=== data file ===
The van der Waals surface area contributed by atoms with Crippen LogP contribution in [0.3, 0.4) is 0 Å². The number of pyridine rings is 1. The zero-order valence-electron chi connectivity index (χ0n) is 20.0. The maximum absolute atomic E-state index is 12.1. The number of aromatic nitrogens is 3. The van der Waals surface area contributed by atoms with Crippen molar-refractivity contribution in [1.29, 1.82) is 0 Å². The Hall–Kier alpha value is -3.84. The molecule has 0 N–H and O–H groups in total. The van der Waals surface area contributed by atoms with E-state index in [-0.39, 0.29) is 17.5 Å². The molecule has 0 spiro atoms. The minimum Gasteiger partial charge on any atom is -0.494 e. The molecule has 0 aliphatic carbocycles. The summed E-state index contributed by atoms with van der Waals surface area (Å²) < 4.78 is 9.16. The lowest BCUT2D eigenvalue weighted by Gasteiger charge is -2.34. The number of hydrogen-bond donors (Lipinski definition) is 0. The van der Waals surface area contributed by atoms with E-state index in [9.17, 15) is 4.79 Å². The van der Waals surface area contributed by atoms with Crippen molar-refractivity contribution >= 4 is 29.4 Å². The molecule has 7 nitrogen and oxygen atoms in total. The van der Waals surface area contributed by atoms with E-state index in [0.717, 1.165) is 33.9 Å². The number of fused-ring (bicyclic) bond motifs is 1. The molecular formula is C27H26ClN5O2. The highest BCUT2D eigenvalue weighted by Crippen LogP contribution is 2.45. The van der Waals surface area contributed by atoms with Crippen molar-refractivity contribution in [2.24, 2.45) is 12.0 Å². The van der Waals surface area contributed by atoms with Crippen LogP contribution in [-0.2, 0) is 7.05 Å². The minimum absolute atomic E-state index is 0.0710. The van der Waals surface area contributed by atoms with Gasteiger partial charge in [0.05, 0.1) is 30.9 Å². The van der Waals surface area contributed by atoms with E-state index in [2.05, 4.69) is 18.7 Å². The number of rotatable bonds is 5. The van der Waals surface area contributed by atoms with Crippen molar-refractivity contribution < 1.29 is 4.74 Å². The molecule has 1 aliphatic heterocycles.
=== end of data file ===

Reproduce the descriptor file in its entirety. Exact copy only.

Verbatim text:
The van der Waals surface area contributed by atoms with Crippen LogP contribution in [0.3, 0.4) is 0 Å². The number of pyridine rings is 1. The zero-order valence-electron chi connectivity index (χ0n) is 20.0. The maximum absolute atomic E-state index is 12.1. The number of aromatic nitrogens is 3. The van der Waals surface area contributed by atoms with Crippen molar-refractivity contribution in [1.29, 1.82) is 0 Å². The Hall–Kier alpha value is -3.84. The molecule has 0 N–H and O–H groups in total. The van der Waals surface area contributed by atoms with E-state index in [-0.39, 0.29) is 17.5 Å². The molecule has 0 spiro atoms. The minimum Gasteiger partial charge on any atom is -0.494 e. The molecule has 0 aliphatic carbocycles. The summed E-state index contributed by atoms with van der Waals surface area (Å²) < 4.78 is 9.16. The lowest BCUT2D eigenvalue weighted by Gasteiger charge is -2.34. The number of hydrogen-bond donors (Lipinski definition) is 0. The van der Waals surface area contributed by atoms with E-state index in [9.17, 15) is 4.79 Å². The van der Waals surface area contributed by atoms with Crippen molar-refractivity contribution >= 4 is 29.4 Å². The molecule has 7 nitrogen and oxygen atoms in total. The van der Waals surface area contributed by atoms with E-state index in [0.717, 1.165) is 33.9 Å². The number of fused-ring (bicyclic) bond motifs is 1. The molecular formula is C27H26ClN5O2. The highest BCUT2D eigenvalue weighted by Crippen LogP contribution is 2.45. The van der Waals surface area contributed by atoms with Crippen molar-refractivity contribution in [2.24, 2.45) is 12.0 Å². The van der Waals surface area contributed by atoms with Crippen LogP contribution in [-0.2, 0) is 7.05 Å². The minimum absolute atomic E-state index is 0.0710. The van der Waals surface area contributed by atoms with Gasteiger partial charge in [0.05, 0.1) is 30.9 Å². The van der Waals surface area contributed by atoms with E-state index in [2.05, 4.69) is 18.7 Å². The number of rotatable bonds is 5. The van der Waals surface area contributed by atoms with Crippen molar-refractivity contribution < 1.29 is 4.74 Å². The molecule has 1 aliphatic heterocycles.